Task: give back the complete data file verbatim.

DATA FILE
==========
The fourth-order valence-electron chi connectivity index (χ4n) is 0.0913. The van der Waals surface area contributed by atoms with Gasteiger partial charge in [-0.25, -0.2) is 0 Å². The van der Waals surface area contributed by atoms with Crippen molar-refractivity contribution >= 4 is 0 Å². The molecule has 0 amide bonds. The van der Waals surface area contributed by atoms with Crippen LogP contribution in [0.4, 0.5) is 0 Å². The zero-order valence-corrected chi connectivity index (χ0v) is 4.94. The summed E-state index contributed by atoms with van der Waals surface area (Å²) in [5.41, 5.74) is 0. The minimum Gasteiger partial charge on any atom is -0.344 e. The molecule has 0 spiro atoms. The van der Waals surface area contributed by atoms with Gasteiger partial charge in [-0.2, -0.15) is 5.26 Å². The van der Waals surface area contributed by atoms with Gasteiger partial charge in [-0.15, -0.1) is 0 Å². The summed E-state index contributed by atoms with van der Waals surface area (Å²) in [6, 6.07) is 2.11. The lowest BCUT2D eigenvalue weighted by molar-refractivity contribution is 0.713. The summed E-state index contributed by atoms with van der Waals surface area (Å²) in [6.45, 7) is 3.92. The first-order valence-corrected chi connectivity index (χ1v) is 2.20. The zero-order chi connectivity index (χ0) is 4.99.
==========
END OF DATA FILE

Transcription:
The fourth-order valence-electron chi connectivity index (χ4n) is 0.0913. The van der Waals surface area contributed by atoms with Gasteiger partial charge in [-0.25, -0.2) is 0 Å². The van der Waals surface area contributed by atoms with Crippen molar-refractivity contribution >= 4 is 0 Å². The molecule has 0 amide bonds. The van der Waals surface area contributed by atoms with Crippen LogP contribution in [0.4, 0.5) is 0 Å². The zero-order valence-corrected chi connectivity index (χ0v) is 4.94. The summed E-state index contributed by atoms with van der Waals surface area (Å²) in [5.41, 5.74) is 0. The minimum Gasteiger partial charge on any atom is -0.344 e. The molecule has 0 spiro atoms. The van der Waals surface area contributed by atoms with Gasteiger partial charge in [-0.2, -0.15) is 5.26 Å². The van der Waals surface area contributed by atoms with Gasteiger partial charge in [-0.15, -0.1) is 0 Å². The summed E-state index contributed by atoms with van der Waals surface area (Å²) in [6, 6.07) is 2.11. The lowest BCUT2D eigenvalue weighted by molar-refractivity contribution is 0.713. The summed E-state index contributed by atoms with van der Waals surface area (Å²) in [6.45, 7) is 3.92. The first-order valence-corrected chi connectivity index (χ1v) is 2.20. The zero-order chi connectivity index (χ0) is 4.99.